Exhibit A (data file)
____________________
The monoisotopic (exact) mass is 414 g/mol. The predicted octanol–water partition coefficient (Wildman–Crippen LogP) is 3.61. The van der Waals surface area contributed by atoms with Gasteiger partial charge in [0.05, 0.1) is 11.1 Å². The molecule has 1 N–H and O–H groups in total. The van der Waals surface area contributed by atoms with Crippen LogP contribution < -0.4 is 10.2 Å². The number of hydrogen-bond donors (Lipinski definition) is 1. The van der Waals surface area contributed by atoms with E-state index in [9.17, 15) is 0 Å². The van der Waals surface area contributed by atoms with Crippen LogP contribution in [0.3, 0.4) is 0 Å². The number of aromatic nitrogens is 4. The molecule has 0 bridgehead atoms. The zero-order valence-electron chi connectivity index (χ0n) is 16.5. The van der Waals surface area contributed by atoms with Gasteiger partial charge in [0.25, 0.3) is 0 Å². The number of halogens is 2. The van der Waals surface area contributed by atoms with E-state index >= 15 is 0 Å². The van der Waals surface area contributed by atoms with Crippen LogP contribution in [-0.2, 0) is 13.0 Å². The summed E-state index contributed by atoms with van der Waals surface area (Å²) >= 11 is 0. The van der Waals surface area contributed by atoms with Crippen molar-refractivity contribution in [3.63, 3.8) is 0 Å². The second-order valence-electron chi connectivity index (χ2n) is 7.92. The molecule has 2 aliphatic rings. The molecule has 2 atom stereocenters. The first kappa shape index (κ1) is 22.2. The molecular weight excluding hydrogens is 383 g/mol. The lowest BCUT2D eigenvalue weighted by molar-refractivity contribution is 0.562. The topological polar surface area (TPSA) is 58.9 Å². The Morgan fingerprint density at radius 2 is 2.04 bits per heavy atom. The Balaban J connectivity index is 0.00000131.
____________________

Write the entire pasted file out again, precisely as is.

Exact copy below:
The monoisotopic (exact) mass is 414 g/mol. The predicted octanol–water partition coefficient (Wildman–Crippen LogP) is 3.61. The van der Waals surface area contributed by atoms with Gasteiger partial charge in [0.05, 0.1) is 11.1 Å². The molecule has 1 N–H and O–H groups in total. The van der Waals surface area contributed by atoms with Crippen LogP contribution < -0.4 is 10.2 Å². The number of hydrogen-bond donors (Lipinski definition) is 1. The van der Waals surface area contributed by atoms with E-state index in [9.17, 15) is 0 Å². The van der Waals surface area contributed by atoms with Crippen LogP contribution in [0.3, 0.4) is 0 Å². The number of aromatic nitrogens is 4. The molecule has 0 bridgehead atoms. The zero-order valence-electron chi connectivity index (χ0n) is 16.5. The van der Waals surface area contributed by atoms with Gasteiger partial charge in [0.25, 0.3) is 0 Å². The number of halogens is 2. The van der Waals surface area contributed by atoms with E-state index >= 15 is 0 Å². The van der Waals surface area contributed by atoms with Crippen LogP contribution in [-0.2, 0) is 13.0 Å². The summed E-state index contributed by atoms with van der Waals surface area (Å²) >= 11 is 0. The van der Waals surface area contributed by atoms with Crippen molar-refractivity contribution in [3.63, 3.8) is 0 Å². The second-order valence-electron chi connectivity index (χ2n) is 7.92. The molecule has 2 aliphatic rings. The molecule has 2 atom stereocenters. The first kappa shape index (κ1) is 22.2. The molecular weight excluding hydrogens is 383 g/mol. The lowest BCUT2D eigenvalue weighted by molar-refractivity contribution is 0.562. The topological polar surface area (TPSA) is 58.9 Å². The Morgan fingerprint density at radius 2 is 2.04 bits per heavy atom. The Balaban J connectivity index is 0.00000131.